Zeitschrift für Ästhetik Und Allgemeine Kunstwissenschaft (Special issue / Sonderheft 19):313-330 (2021)

Vangelis Giannakakis
Goethe University Frankfurt
Modern aesthetic Minimalism is neither a flight to abstract spirituality, nor an extracting process of a primordial essence. It is concerned, rather, with the aesthetic object as pure refiguration and the production of “concrete universality”, of form as content and possibility of itself. This becomes especially apparent in the Minimalism of the 1960s. The main focus of this paper will be on Dan Flavin’s luminous minimalism. The latter is characterised by a style that, though simple in appearance, introduced a higher level of complexity with regard to the relation between form and matter, concept and thing, in artistic production. Neither sculptures nor paintings, Flavin’s works fall right under Donald Judd’s category of “specific objects”. Nevertheless, his luminous creations are not particularly specific, just as they are not strictly speaking objects. Their main material – colour-light – is as intangible and diffuse, as its origin – the fluorescent lamp – is commonplace and artificial. Drawing on such influential theorists of art as Theodor W. Adorno, Peter Bürger, Clement Greenberg and Jacques Rancière, this paper studies the lessons that philosophy can learn from Flavin's light minimalism, most notably in relation to the notions of aesthetic materiality and sublimation.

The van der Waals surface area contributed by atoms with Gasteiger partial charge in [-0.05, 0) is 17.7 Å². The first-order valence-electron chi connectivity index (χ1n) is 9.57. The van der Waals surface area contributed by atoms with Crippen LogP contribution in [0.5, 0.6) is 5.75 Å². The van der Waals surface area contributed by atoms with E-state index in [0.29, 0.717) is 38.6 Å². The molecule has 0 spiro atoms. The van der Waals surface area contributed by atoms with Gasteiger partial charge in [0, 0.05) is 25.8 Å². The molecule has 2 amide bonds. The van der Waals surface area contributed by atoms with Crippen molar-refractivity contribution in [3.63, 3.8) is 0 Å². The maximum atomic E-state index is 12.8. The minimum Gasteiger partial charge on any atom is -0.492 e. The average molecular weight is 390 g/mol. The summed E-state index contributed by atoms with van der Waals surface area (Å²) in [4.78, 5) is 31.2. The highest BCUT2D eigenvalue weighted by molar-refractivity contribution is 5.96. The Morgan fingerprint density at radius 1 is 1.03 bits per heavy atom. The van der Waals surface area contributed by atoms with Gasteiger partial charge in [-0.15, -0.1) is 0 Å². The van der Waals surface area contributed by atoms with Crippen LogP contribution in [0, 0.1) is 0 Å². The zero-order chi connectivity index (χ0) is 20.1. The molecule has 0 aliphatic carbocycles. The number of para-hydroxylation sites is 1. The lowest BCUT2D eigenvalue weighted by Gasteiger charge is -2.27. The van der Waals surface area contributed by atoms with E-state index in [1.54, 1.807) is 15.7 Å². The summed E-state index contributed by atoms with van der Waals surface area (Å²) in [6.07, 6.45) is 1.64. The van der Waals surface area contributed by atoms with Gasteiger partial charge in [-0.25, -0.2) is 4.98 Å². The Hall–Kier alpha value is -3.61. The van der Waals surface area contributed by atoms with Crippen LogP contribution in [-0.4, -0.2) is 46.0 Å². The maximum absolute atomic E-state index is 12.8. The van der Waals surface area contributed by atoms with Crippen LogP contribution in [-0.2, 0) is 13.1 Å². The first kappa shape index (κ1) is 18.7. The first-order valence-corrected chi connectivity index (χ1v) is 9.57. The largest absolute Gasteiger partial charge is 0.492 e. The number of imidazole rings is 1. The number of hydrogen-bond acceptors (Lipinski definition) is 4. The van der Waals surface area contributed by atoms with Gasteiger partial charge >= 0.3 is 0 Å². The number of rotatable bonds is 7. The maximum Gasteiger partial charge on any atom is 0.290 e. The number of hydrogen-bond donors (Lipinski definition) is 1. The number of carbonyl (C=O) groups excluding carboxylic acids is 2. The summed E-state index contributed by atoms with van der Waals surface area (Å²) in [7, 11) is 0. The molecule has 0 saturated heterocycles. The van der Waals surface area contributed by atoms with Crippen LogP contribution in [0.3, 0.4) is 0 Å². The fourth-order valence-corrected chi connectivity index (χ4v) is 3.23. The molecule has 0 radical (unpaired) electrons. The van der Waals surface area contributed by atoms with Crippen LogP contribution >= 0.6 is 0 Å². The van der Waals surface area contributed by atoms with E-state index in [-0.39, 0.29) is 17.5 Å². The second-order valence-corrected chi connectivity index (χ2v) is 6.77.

Keywords Aesthetics  Dan Flavin  Theodor W. Adorno  Minimalism  Critical Theory
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